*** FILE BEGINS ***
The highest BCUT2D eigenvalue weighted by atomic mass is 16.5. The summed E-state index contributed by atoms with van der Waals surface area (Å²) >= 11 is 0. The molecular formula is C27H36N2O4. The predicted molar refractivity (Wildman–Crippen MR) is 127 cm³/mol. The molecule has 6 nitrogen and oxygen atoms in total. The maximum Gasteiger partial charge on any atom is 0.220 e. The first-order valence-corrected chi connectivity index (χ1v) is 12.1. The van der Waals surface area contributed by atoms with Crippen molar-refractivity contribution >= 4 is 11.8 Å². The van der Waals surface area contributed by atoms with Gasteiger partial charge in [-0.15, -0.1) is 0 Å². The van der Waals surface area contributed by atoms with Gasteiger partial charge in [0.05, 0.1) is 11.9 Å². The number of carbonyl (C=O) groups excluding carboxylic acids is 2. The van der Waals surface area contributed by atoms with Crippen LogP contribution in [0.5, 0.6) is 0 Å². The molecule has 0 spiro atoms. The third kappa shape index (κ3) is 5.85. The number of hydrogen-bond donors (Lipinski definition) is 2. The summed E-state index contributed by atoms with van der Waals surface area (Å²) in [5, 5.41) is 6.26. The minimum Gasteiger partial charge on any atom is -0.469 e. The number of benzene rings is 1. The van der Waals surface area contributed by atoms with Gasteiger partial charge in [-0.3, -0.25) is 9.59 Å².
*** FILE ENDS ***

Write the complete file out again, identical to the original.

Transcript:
The highest BCUT2D eigenvalue weighted by atomic mass is 16.5. The summed E-state index contributed by atoms with van der Waals surface area (Å²) >= 11 is 0. The molecular formula is C27H36N2O4. The predicted molar refractivity (Wildman–Crippen MR) is 127 cm³/mol. The molecule has 6 nitrogen and oxygen atoms in total. The maximum Gasteiger partial charge on any atom is 0.220 e. The first-order valence-corrected chi connectivity index (χ1v) is 12.1. The van der Waals surface area contributed by atoms with Crippen molar-refractivity contribution >= 4 is 11.8 Å². The van der Waals surface area contributed by atoms with Gasteiger partial charge in [-0.15, -0.1) is 0 Å². The van der Waals surface area contributed by atoms with Gasteiger partial charge in [0.05, 0.1) is 11.9 Å². The number of carbonyl (C=O) groups excluding carboxylic acids is 2. The van der Waals surface area contributed by atoms with Crippen LogP contribution in [0.5, 0.6) is 0 Å². The molecule has 0 spiro atoms. The third kappa shape index (κ3) is 5.85. The number of hydrogen-bond donors (Lipinski definition) is 2. The summed E-state index contributed by atoms with van der Waals surface area (Å²) in [5, 5.41) is 6.26. The minimum Gasteiger partial charge on any atom is -0.469 e. The number of benzene rings is 1. The van der Waals surface area contributed by atoms with Gasteiger partial charge in [-0.3, -0.25) is 9.59 Å².